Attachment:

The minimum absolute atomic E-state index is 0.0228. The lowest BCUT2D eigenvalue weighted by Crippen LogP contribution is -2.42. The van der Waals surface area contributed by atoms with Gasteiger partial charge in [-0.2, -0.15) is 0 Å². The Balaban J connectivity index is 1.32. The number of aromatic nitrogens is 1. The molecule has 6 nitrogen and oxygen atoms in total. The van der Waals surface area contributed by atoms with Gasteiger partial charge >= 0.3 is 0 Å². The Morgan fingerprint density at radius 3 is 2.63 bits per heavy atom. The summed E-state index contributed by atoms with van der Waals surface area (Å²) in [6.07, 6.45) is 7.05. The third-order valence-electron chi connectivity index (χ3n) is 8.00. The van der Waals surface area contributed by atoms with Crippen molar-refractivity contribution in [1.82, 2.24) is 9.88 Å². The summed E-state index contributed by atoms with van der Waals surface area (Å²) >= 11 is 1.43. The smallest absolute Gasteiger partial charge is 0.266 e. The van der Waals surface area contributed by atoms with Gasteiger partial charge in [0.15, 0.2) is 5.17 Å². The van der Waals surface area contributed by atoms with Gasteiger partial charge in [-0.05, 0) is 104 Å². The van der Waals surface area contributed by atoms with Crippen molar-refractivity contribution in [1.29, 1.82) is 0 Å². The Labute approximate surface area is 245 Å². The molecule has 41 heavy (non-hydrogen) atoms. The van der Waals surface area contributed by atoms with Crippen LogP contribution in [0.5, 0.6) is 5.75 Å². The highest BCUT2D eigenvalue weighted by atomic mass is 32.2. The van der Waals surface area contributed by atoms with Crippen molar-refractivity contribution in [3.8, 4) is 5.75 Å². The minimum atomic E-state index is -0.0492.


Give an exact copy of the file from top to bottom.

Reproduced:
The minimum absolute atomic E-state index is 0.0228. The lowest BCUT2D eigenvalue weighted by Crippen LogP contribution is -2.42. The van der Waals surface area contributed by atoms with Gasteiger partial charge in [-0.2, -0.15) is 0 Å². The Balaban J connectivity index is 1.32. The number of aromatic nitrogens is 1. The molecule has 6 nitrogen and oxygen atoms in total. The van der Waals surface area contributed by atoms with Gasteiger partial charge >= 0.3 is 0 Å². The Morgan fingerprint density at radius 3 is 2.63 bits per heavy atom. The summed E-state index contributed by atoms with van der Waals surface area (Å²) in [6.07, 6.45) is 7.05. The third-order valence-electron chi connectivity index (χ3n) is 8.00. The van der Waals surface area contributed by atoms with Crippen molar-refractivity contribution in [1.82, 2.24) is 9.88 Å². The summed E-state index contributed by atoms with van der Waals surface area (Å²) >= 11 is 1.43. The smallest absolute Gasteiger partial charge is 0.266 e. The van der Waals surface area contributed by atoms with Gasteiger partial charge in [0.15, 0.2) is 5.17 Å². The van der Waals surface area contributed by atoms with Gasteiger partial charge in [-0.05, 0) is 104 Å². The van der Waals surface area contributed by atoms with Crippen molar-refractivity contribution in [1.29, 1.82) is 0 Å². The Labute approximate surface area is 245 Å². The molecule has 41 heavy (non-hydrogen) atoms. The van der Waals surface area contributed by atoms with Crippen LogP contribution in [0.5, 0.6) is 5.75 Å². The highest BCUT2D eigenvalue weighted by atomic mass is 32.2. The van der Waals surface area contributed by atoms with Crippen molar-refractivity contribution in [3.8, 4) is 5.75 Å². The minimum atomic E-state index is -0.0492.